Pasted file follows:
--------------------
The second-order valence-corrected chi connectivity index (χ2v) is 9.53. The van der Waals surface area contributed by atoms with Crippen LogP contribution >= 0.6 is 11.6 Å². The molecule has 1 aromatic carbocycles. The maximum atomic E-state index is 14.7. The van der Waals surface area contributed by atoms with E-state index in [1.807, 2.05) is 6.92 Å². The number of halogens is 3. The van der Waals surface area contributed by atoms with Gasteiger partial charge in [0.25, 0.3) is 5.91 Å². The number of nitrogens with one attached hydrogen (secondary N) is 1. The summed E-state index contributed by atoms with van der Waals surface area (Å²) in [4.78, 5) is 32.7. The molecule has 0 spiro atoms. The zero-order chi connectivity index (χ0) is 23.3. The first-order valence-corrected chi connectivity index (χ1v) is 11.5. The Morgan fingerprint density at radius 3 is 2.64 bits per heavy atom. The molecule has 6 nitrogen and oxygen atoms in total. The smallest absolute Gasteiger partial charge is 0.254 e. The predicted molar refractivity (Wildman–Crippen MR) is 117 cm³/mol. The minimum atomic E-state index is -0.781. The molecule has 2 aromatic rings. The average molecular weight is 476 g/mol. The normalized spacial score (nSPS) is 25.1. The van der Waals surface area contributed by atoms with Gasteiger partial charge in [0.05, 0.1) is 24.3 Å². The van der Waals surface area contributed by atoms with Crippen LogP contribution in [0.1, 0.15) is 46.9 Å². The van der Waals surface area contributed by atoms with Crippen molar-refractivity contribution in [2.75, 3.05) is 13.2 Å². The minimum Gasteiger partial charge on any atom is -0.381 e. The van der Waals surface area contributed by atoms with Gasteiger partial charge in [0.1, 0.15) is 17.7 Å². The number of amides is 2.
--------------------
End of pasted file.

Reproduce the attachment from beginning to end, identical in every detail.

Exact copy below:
The second-order valence-corrected chi connectivity index (χ2v) is 9.53. The van der Waals surface area contributed by atoms with Crippen LogP contribution >= 0.6 is 11.6 Å². The molecule has 1 aromatic carbocycles. The maximum atomic E-state index is 14.7. The van der Waals surface area contributed by atoms with E-state index in [1.807, 2.05) is 6.92 Å². The number of halogens is 3. The van der Waals surface area contributed by atoms with Gasteiger partial charge in [0.25, 0.3) is 5.91 Å². The number of nitrogens with one attached hydrogen (secondary N) is 1. The summed E-state index contributed by atoms with van der Waals surface area (Å²) in [4.78, 5) is 32.7. The molecule has 0 spiro atoms. The zero-order chi connectivity index (χ0) is 23.3. The first-order valence-corrected chi connectivity index (χ1v) is 11.5. The Morgan fingerprint density at radius 3 is 2.64 bits per heavy atom. The molecule has 6 nitrogen and oxygen atoms in total. The smallest absolute Gasteiger partial charge is 0.254 e. The predicted molar refractivity (Wildman–Crippen MR) is 117 cm³/mol. The minimum atomic E-state index is -0.781. The molecule has 2 aromatic rings. The average molecular weight is 476 g/mol. The normalized spacial score (nSPS) is 25.1. The van der Waals surface area contributed by atoms with Gasteiger partial charge in [0.05, 0.1) is 24.3 Å². The van der Waals surface area contributed by atoms with Crippen LogP contribution in [0.1, 0.15) is 46.9 Å². The van der Waals surface area contributed by atoms with Crippen molar-refractivity contribution in [2.75, 3.05) is 13.2 Å². The minimum Gasteiger partial charge on any atom is -0.381 e. The van der Waals surface area contributed by atoms with Gasteiger partial charge in [0.1, 0.15) is 17.7 Å². The number of amides is 2.